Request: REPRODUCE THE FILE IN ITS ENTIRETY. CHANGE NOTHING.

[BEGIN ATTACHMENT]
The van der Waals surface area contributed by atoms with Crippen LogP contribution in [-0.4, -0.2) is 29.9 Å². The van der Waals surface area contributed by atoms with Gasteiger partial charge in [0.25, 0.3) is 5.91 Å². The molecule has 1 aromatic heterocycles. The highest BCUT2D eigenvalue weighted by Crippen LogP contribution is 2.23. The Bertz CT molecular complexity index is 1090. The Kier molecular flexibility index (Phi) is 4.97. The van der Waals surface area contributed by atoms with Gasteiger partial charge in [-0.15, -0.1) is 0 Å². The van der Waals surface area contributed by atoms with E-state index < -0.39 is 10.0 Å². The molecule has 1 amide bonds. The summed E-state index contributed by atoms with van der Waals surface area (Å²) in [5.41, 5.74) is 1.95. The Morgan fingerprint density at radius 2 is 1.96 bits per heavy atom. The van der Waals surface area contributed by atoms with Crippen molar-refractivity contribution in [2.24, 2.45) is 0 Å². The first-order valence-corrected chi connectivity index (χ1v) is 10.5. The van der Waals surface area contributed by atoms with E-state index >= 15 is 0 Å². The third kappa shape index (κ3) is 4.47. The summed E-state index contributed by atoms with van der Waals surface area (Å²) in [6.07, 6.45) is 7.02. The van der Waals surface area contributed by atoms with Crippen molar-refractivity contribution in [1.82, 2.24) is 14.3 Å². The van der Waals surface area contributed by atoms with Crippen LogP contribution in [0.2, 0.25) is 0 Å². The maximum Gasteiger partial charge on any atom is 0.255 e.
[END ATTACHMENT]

The van der Waals surface area contributed by atoms with Crippen LogP contribution in [-0.4, -0.2) is 29.9 Å². The van der Waals surface area contributed by atoms with Gasteiger partial charge in [0.25, 0.3) is 5.91 Å². The molecule has 1 aromatic heterocycles. The highest BCUT2D eigenvalue weighted by Crippen LogP contribution is 2.23. The Bertz CT molecular complexity index is 1090. The Kier molecular flexibility index (Phi) is 4.97. The van der Waals surface area contributed by atoms with Gasteiger partial charge in [-0.15, -0.1) is 0 Å². The van der Waals surface area contributed by atoms with E-state index < -0.39 is 10.0 Å². The molecule has 1 amide bonds. The summed E-state index contributed by atoms with van der Waals surface area (Å²) in [5.41, 5.74) is 1.95. The Morgan fingerprint density at radius 2 is 1.96 bits per heavy atom. The van der Waals surface area contributed by atoms with Crippen molar-refractivity contribution in [2.24, 2.45) is 0 Å². The first-order valence-corrected chi connectivity index (χ1v) is 10.5. The van der Waals surface area contributed by atoms with E-state index >= 15 is 0 Å². The third kappa shape index (κ3) is 4.47. The summed E-state index contributed by atoms with van der Waals surface area (Å²) in [6.07, 6.45) is 7.02. The van der Waals surface area contributed by atoms with Crippen molar-refractivity contribution in [1.82, 2.24) is 14.3 Å². The van der Waals surface area contributed by atoms with Crippen LogP contribution in [0.2, 0.25) is 0 Å². The maximum Gasteiger partial charge on any atom is 0.255 e.